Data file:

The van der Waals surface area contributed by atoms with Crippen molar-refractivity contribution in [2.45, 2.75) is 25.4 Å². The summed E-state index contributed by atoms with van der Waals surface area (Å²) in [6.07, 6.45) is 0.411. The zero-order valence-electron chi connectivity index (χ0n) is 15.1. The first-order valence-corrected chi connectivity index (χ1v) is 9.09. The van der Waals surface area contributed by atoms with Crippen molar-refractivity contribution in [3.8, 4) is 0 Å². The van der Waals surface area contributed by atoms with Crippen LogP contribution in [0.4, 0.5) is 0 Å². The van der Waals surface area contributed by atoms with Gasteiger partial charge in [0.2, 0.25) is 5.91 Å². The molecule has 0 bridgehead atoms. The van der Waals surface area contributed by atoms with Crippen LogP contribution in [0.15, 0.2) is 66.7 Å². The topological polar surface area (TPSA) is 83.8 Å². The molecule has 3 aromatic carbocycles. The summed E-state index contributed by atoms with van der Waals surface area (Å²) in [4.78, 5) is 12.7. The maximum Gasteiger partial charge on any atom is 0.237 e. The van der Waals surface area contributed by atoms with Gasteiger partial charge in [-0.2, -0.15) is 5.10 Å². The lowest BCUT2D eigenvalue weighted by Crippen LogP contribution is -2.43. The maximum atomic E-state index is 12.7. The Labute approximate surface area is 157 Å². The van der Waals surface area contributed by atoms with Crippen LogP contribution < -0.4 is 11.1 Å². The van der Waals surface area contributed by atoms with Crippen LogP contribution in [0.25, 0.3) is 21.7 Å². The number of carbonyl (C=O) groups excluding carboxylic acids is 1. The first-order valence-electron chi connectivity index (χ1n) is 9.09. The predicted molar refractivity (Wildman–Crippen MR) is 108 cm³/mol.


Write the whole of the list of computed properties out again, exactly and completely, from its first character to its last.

The van der Waals surface area contributed by atoms with Crippen molar-refractivity contribution in [2.45, 2.75) is 25.4 Å². The summed E-state index contributed by atoms with van der Waals surface area (Å²) in [6.07, 6.45) is 0.411. The zero-order valence-electron chi connectivity index (χ0n) is 15.1. The first-order valence-corrected chi connectivity index (χ1v) is 9.09. The van der Waals surface area contributed by atoms with Crippen molar-refractivity contribution in [3.8, 4) is 0 Å². The van der Waals surface area contributed by atoms with Crippen LogP contribution in [0.4, 0.5) is 0 Å². The van der Waals surface area contributed by atoms with Gasteiger partial charge in [0.2, 0.25) is 5.91 Å². The molecule has 0 bridgehead atoms. The van der Waals surface area contributed by atoms with Crippen LogP contribution in [0.15, 0.2) is 66.7 Å². The topological polar surface area (TPSA) is 83.8 Å². The molecule has 3 aromatic carbocycles. The summed E-state index contributed by atoms with van der Waals surface area (Å²) in [4.78, 5) is 12.7. The maximum Gasteiger partial charge on any atom is 0.237 e. The van der Waals surface area contributed by atoms with Gasteiger partial charge in [-0.2, -0.15) is 5.10 Å². The lowest BCUT2D eigenvalue weighted by Crippen LogP contribution is -2.43. The maximum atomic E-state index is 12.7. The Labute approximate surface area is 157 Å². The van der Waals surface area contributed by atoms with Crippen LogP contribution < -0.4 is 11.1 Å². The van der Waals surface area contributed by atoms with Crippen LogP contribution in [0.25, 0.3) is 21.7 Å². The number of carbonyl (C=O) groups excluding carboxylic acids is 1. The first-order valence-electron chi connectivity index (χ1n) is 9.09. The predicted molar refractivity (Wildman–Crippen MR) is 108 cm³/mol.